U.S. Pat. No. 1,294,188 to Stelzner discloses a portable, collapsible decompression chamber which can be pressurized to ocean depth pressures.
U.S. Pat. No. 4,621,621 to Marsalis discloses a portable hypobaric device which is a respirator breathing jacket. The jacket assembly has a screen-like grid curved to fit over the torso of the user in spaced apart position from the torso, with an airtight poncho-like jacket positioned over the grid. A vacuum pump and valve assembly allows air to be alternately exhausted from and communicated into the jacket to cause the user to inhale and exhale.
Oxygen monitoring devices are also known to the art, e.g., as described in U.S. Pat. Nos. 4,914,424 to Hirao et al,; 4,462,246 to Advani et al.; and 4,189,725 to Rowland et al.
None of the foregoing patents disclose a lightweight, portable hypobaric chamber designed for only one or two reclining persons.
FIG. 1 depicts a preferred embodiment of the hypobaric chamber of this invention and attached vacuum pump with a section of the outer material of the chamber shown as though cut away to display the inner support frame.
FIG. 2 depicts a preferred embodiment of the hypobaric chamber of this invention having a ribbed internal frame covered with Mylar, and steel end plates, one of which is equipped with a self-sealing door.
A portable hypobaric chamber in cylindrical or spherical form, sized to accommodate no more than two reclining humans is provided, which is capable of maintaining at least about 0.1 psi below ambient air pressures comprising:
a. a rigid air-impermeable, preferably nonelastomeric flexible material;
b. substantially airtight ingress and egress means through said air-impermeable material of a size sufficient to allow a human to pass therethrough;
c. a vacuum release valve in said air-impermeable material;
d. a vacuum maintenance orifice in said air-impermeable material through which air may be removed from said chamber.
The chamber may also comprise an internal support frame where the air-impermeable material is not self-supporting.
The portable hypobaric chamber of this invention may be used for both the acclimatization of the high altitude climber and as a method to increase aerobic capacity for the athlete. This chamber allows both the low altitude athlete and the high altitude climber to gain the advantage of altitude acclimatization while remaining at or near sea level. The chamber should be large enough and comfortable enough that a person could sleep in the chamber and thus spend perhaps as much as eight hours a day in the chamber. The chamber of this invention weighs less than 2,000 pounds, preferably less than 100 pounds, and more preferably less than 50 pounds, and can simulate altitudes up to three miles (approximately 16,000 ft), i.e., about 0.1 to about 10 psi below ambient air pressure at sea level. In a preferred embodiment no carbon dioxide scrubbers are needed. The device simply rapidly exchanges the ambient air with the air in the chamber. This is because as the pressure is decreased in the chamber the vacuum pressure relief valves open, pulling in fresh air full of oxygen and simultaneously eliminating the CO2 buildup in the bag.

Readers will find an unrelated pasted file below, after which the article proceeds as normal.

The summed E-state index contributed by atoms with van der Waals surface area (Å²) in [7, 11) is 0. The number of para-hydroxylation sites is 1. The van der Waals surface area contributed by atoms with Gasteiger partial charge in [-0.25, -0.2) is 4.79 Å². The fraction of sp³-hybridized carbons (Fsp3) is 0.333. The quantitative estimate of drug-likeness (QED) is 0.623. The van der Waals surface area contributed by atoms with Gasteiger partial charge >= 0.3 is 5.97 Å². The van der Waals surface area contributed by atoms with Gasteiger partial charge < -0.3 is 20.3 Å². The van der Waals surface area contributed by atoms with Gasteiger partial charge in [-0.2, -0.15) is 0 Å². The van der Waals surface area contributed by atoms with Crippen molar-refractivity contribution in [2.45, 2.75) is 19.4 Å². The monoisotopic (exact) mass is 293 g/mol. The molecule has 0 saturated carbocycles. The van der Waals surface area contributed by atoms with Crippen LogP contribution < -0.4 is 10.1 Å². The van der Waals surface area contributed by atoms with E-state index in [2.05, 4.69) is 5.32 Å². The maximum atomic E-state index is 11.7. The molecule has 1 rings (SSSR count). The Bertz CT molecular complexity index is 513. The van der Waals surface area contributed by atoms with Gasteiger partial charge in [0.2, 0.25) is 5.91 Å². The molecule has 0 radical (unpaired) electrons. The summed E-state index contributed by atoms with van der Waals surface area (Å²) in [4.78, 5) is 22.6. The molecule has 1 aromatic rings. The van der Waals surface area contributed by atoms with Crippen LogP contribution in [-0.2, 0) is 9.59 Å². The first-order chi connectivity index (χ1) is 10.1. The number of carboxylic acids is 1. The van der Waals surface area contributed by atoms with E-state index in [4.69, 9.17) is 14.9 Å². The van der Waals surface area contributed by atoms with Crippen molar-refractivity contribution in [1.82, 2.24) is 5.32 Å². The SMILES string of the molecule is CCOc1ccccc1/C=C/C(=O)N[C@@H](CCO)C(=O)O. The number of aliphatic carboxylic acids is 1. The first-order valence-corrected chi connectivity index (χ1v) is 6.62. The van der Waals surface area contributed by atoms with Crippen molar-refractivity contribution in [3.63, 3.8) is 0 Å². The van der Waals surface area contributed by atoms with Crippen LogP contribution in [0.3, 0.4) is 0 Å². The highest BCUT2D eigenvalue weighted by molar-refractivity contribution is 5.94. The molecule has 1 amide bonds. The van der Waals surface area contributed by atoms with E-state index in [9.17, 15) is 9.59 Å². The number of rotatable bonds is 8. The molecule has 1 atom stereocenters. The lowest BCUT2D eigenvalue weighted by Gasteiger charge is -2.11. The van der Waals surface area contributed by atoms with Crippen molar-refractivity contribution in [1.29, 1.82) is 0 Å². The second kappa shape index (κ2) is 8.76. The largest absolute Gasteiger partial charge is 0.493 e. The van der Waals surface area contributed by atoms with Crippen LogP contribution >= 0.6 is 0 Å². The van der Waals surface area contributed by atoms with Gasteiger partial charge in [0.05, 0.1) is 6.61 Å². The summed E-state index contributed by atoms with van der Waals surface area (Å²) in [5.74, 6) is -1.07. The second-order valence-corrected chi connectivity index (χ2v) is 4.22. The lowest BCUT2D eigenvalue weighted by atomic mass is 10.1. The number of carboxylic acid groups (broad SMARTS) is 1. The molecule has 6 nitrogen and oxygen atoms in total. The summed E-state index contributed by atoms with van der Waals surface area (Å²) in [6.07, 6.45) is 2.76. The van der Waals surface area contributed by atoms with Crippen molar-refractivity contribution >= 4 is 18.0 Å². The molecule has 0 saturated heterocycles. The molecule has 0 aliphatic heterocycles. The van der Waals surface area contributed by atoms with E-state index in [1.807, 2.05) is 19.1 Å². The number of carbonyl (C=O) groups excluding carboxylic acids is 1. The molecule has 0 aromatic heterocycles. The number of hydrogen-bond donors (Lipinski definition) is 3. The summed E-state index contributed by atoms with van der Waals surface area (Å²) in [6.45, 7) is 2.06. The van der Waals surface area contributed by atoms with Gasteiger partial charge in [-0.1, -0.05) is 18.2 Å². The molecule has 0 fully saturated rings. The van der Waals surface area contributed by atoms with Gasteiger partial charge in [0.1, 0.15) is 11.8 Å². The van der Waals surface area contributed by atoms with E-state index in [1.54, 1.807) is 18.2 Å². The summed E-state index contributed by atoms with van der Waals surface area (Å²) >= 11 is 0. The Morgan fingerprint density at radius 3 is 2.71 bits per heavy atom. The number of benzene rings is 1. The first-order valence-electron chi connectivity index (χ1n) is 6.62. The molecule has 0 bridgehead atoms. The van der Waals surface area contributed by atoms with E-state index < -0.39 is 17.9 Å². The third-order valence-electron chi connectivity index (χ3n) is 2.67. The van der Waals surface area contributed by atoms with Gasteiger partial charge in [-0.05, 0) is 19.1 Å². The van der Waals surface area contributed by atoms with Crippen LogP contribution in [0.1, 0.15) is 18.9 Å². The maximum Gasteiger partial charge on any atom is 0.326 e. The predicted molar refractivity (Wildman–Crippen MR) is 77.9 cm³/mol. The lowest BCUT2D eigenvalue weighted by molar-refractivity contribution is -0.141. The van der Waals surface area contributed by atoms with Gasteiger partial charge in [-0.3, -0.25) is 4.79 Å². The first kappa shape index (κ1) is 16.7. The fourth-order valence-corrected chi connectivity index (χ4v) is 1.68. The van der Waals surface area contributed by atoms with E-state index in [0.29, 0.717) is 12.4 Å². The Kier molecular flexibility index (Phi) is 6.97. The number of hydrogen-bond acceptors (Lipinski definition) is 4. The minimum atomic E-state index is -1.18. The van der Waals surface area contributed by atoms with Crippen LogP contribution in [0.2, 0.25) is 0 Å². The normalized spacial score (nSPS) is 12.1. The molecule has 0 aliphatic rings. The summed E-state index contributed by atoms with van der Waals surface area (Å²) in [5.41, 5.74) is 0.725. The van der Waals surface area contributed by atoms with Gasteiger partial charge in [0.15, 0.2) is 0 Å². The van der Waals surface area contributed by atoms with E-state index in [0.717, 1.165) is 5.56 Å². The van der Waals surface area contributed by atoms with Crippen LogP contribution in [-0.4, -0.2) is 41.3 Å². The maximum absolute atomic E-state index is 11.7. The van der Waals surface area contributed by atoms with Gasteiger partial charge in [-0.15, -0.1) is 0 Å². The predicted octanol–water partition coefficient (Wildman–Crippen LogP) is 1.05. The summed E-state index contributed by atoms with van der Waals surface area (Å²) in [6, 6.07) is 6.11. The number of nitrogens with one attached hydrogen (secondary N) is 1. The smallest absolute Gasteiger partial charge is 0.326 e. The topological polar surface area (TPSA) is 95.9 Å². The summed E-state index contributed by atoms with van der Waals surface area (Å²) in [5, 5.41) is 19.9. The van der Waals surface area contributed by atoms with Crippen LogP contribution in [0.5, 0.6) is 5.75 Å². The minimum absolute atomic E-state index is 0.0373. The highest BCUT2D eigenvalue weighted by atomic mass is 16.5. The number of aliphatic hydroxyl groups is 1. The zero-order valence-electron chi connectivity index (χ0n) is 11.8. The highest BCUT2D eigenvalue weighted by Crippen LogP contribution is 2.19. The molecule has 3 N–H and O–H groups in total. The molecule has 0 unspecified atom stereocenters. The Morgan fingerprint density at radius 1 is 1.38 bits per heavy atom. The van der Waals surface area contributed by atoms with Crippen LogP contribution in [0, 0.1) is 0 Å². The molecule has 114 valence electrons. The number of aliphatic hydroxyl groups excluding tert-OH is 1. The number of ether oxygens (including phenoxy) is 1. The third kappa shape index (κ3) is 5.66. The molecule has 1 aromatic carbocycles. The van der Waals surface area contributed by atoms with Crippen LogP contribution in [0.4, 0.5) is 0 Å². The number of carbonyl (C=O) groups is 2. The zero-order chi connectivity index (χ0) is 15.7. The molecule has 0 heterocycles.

The portable hypobaric chamber has a volume large enough so one or two people may sit or lie comfortably for four to eight hours. A cylinder approximately six feet long and 16 inches in diameter is a preferred minimum size for use by an adult human. A size that appears to maximize the comfort volume with minimum bulk to accommodate one or two users is approximately seven feet long and approximately 31 inches in diameter, i.e., about 37 cubic feet.
The outer material of the chamber is any air-impermeable material, preferably a fabric such as a coated nylon or mylar. Preferably the material is essentially nonelastomeric and flexible.
The chamber is equipped with one or more vacuum release valves which open allowing ambient air from the outside to enter the chamber when the desired gauge pressure is obtained. The vacuum release valves are adjusted to allow a gauge pressure from 0.1 psi gauge to 10.00 psi gauge with the lower pressure always being in the chamber.
An internal frame of a rigid or semi-rigid material, preferably steel or synthetic mesh material, e.g., braided carbon composite may be placed in the chamber. The frame may include solid (nonmesh) portions such as metal or fiberglass end caps or plates which can be equipped with means for ingress and egress. Preferably the frame is slightly larger than the volume of the outer material so that the outer material is under tension when stretched over the frame. The outer material then helps maintain the cylindrical or spherical shape of the frame even under hypobaric pressure. The outer material serves to keep the ambient pressure from entering the chamber and the internal frame keeps the chamber from collapsing. The frame may also be slightly smaller than the outer material if prestressing of the outer material is not required for maintaining the shape of the chamber.